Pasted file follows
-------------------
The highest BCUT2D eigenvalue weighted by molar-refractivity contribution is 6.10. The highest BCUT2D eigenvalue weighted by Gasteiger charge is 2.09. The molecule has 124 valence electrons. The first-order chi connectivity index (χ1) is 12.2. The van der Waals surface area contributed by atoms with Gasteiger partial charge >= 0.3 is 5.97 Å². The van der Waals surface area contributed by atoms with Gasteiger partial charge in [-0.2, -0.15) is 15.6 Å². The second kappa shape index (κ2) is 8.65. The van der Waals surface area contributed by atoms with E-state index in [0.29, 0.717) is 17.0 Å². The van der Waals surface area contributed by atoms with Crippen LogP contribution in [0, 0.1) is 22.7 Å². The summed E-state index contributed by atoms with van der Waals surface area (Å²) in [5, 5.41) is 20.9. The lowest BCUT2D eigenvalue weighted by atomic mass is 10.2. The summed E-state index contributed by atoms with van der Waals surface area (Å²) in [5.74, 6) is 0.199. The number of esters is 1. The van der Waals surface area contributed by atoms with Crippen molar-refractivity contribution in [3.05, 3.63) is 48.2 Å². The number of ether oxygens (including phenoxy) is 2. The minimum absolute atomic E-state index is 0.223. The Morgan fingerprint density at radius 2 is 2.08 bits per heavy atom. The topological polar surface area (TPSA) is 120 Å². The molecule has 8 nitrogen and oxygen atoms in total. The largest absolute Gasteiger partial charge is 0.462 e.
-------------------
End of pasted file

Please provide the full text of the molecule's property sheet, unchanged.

The highest BCUT2D eigenvalue weighted by molar-refractivity contribution is 6.10. The highest BCUT2D eigenvalue weighted by Gasteiger charge is 2.09. The molecule has 124 valence electrons. The first-order chi connectivity index (χ1) is 12.2. The van der Waals surface area contributed by atoms with Gasteiger partial charge >= 0.3 is 5.97 Å². The van der Waals surface area contributed by atoms with Gasteiger partial charge in [-0.2, -0.15) is 15.6 Å². The second kappa shape index (κ2) is 8.65. The van der Waals surface area contributed by atoms with E-state index in [0.29, 0.717) is 17.0 Å². The van der Waals surface area contributed by atoms with Crippen LogP contribution in [0, 0.1) is 22.7 Å². The summed E-state index contributed by atoms with van der Waals surface area (Å²) in [5, 5.41) is 20.9. The lowest BCUT2D eigenvalue weighted by atomic mass is 10.2. The summed E-state index contributed by atoms with van der Waals surface area (Å²) in [5.74, 6) is 0.199. The number of esters is 1. The van der Waals surface area contributed by atoms with Crippen molar-refractivity contribution in [3.05, 3.63) is 48.2 Å². The number of ether oxygens (including phenoxy) is 2. The minimum absolute atomic E-state index is 0.223. The Morgan fingerprint density at radius 2 is 2.08 bits per heavy atom. The topological polar surface area (TPSA) is 120 Å². The molecule has 8 nitrogen and oxygen atoms in total. The largest absolute Gasteiger partial charge is 0.462 e.